Then there was up there among that peculiar smatter of humanity, a strange blind creature seated somewhere about back of centre stage.  Squeezed between his widespread legs sat a plank and a metal tub, connected to each other by three thin strings of wire.  Out of the blue his right hand would rise and the bow held in it would suddenly drop, start squealing away.  And there would be this banging bonging booming from quarks with musical quirks.  And all those orbiting electrons of flash and splash on legs would spark to jiggling wiggling shiggling life.
Then stop.
For from somewhere out there, beyond interstellar emptiness, something would call on this blind nuclear wizard with bow in hand to bring an end to that particular tune.  He would do it, he would, with a few rapid squeaks and squarks and the symmetry of chaos on that human stage would wither, they would, into aimless soulless anarchy.
A pause of too long held breath.
Because out of the same mysterious yonder blue, the mighty bow would rise up, and down it would swing into a-squeaking and a-squawking.  And that withering anarchy would hop back into its morass of thumping wumping, wiggling jiggling, godless chaos.  That nucleus of the manic musical menagerie, would work his magic, a twisted little excuse with a corkscrew face from which the eyeballs had apparently been popped.
And on the floor, in the hollows of darkness before the stage?  A whispering, shadowed sea?  A fecund world lurking in dark despair?  Hunger and rancid sexuality?  No.  Simply clientele.  Just the guys out for a drink.  Familiar with who they are and where they are.  Ensconced in the moment.  Patrons at home in the warmth of what they called The Weeping Prairie.
These patrons were mostly samlaw drivers.  Samlaw drivers have huge legs because what they do all day long is peddle samlaws all over town.  Samlaws are oversized tricycles.  They have seats big enough for two in the back, although it is not uncommon to see three, four, even five family members plus the groceries catching a lift home.  Long after nightfall, dayshift done, a few baht in their pockets, the drivers get together and peddle out of town.  They park their samlaws in a tidy row outside a ramshackle den of ill repute.  Groups of five or six mammoth legged peddlers tromp inside, sit down with their legs buckled up under the tables, and drink up inordinate quantities of beer and rice whisky.  Their few baht mostly spent, they stare with glassy eyes at the manic zoo on stage.
In The Weeping Prairie the tables were cheap.  Aluminum tube contraptions with scratched, worn, colourless plastic tops.  The rickety chairs were bent.  The concrete underfoot was scudded and dusty.  No pictures or posters hung fixed to the walls.  Square posts were haphazardly placed about the room, holding up the ceiling or something heaven maybe, three of them right in front of the stage so that customers had to bend their necks to keep track of the action.  Above their heads were cobwebs, dishevelled and dusty like the floor.  Maybe the roof was going to fall down despite the posts, all the years of rat shit and dust hanging over your head.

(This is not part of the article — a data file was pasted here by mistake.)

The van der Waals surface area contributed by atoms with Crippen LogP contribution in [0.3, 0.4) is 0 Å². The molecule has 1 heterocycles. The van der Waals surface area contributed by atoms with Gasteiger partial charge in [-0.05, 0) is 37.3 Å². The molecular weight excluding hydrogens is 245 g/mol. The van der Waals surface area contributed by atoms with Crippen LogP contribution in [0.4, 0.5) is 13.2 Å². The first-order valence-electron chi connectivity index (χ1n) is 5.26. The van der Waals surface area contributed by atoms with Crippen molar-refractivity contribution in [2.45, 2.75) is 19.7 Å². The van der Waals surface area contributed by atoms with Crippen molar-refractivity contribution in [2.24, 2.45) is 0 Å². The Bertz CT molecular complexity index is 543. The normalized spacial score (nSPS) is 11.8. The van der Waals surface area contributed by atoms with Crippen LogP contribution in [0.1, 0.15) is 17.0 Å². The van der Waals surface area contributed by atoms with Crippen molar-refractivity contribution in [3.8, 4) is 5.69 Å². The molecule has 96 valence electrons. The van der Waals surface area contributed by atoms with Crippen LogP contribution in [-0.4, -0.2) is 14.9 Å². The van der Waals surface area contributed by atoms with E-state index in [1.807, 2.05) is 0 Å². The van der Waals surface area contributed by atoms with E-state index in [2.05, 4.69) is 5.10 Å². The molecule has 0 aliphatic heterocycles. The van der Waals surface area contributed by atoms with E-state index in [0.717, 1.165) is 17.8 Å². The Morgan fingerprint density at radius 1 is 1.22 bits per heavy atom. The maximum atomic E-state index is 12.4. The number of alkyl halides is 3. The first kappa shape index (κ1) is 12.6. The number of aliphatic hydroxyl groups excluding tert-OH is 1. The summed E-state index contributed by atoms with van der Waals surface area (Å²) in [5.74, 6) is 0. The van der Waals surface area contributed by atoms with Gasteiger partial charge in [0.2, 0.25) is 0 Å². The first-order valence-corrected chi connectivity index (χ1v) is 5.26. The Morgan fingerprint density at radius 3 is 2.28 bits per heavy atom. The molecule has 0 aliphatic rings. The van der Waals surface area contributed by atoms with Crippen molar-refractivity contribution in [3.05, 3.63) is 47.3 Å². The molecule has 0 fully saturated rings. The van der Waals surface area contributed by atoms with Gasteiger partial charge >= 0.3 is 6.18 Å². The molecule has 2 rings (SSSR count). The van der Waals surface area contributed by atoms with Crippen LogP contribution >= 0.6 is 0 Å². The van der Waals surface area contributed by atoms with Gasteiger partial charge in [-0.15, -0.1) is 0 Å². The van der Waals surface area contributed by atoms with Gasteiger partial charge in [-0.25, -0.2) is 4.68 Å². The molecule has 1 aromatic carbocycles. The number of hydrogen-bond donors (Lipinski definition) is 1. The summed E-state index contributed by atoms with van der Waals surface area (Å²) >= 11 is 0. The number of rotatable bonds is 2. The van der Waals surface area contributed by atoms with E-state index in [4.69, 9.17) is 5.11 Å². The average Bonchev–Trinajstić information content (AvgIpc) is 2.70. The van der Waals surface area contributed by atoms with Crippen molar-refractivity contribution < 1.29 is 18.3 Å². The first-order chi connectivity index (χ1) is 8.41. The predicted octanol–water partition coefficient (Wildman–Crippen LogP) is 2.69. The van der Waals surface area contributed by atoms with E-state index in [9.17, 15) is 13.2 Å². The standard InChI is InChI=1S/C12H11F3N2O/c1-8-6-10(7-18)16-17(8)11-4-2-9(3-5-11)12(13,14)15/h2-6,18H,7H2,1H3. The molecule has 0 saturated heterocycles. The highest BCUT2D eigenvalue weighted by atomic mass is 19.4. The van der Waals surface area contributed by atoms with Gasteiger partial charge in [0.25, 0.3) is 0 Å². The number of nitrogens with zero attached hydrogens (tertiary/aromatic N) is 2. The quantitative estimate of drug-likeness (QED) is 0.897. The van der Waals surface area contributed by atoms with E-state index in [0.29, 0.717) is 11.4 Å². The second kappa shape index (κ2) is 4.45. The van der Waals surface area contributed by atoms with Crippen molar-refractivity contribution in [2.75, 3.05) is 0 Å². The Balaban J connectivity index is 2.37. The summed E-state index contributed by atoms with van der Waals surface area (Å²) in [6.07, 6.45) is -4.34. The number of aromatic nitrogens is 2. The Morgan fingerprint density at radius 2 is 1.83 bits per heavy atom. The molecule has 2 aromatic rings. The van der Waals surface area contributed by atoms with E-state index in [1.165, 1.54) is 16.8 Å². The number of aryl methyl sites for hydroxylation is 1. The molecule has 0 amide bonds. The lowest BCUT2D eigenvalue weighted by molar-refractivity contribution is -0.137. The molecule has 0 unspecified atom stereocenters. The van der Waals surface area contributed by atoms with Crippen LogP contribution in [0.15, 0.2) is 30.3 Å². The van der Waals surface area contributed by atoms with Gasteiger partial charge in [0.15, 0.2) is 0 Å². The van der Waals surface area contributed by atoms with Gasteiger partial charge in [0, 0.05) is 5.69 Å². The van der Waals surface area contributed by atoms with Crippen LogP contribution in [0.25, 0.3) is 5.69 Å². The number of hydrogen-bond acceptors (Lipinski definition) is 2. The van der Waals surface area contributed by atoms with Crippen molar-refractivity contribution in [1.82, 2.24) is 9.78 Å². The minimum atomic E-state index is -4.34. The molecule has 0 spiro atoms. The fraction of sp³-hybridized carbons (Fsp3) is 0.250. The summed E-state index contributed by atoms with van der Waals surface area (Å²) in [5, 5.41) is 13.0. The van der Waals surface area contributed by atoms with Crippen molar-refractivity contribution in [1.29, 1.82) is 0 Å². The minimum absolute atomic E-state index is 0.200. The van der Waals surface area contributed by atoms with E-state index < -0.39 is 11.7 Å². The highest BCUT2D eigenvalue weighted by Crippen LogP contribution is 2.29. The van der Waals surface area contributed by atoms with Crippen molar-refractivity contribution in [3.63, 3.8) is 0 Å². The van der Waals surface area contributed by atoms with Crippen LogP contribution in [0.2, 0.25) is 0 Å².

In the far corner to the right of the stage was the ice box.  There were stacks of bottled beer, a shelf of whisky, and a waist high partition on which sat the cash register.  Behind the partition stood the proprietress, a woman dressed up smart, scarlet, business suited, matriarchal frown writ across her face, watching with narrow eyes all details passing by.  She was the source of garlands.  The samlaw drivers would send a table’s delegate to sheepishly purchase a garland.  The delegate would then take that garland and proffer it to the specimen which had pleased his friends most amongst the glitter on stage. The specimen would then come down into the closeness of the drivers’ little world, for a time, soft feminine words that whispered through and soothed the harshness of their lives.  With a signal from the proprietress, the dancing girl would up and stand and return to her bath of dazzle and brilliance, everyone separated again by the horrible comfort of darkness and light.
This bar they called The Weeping Prairie.  It was in that part of the country, flat as a pancake, sand and dust, where for five years they had drought and the rice all died and then the next year when it rained everything flooded and the rice all died.  So they called the bar The Weeping Prairie.  It was a place where young men and women, their shared world turned over, came together, the world of green rice paddies long gone.  It was a place where a band made music.  And a place where Scooter did his best to sing.  And sometimes, just sometimes, he made them all laugh.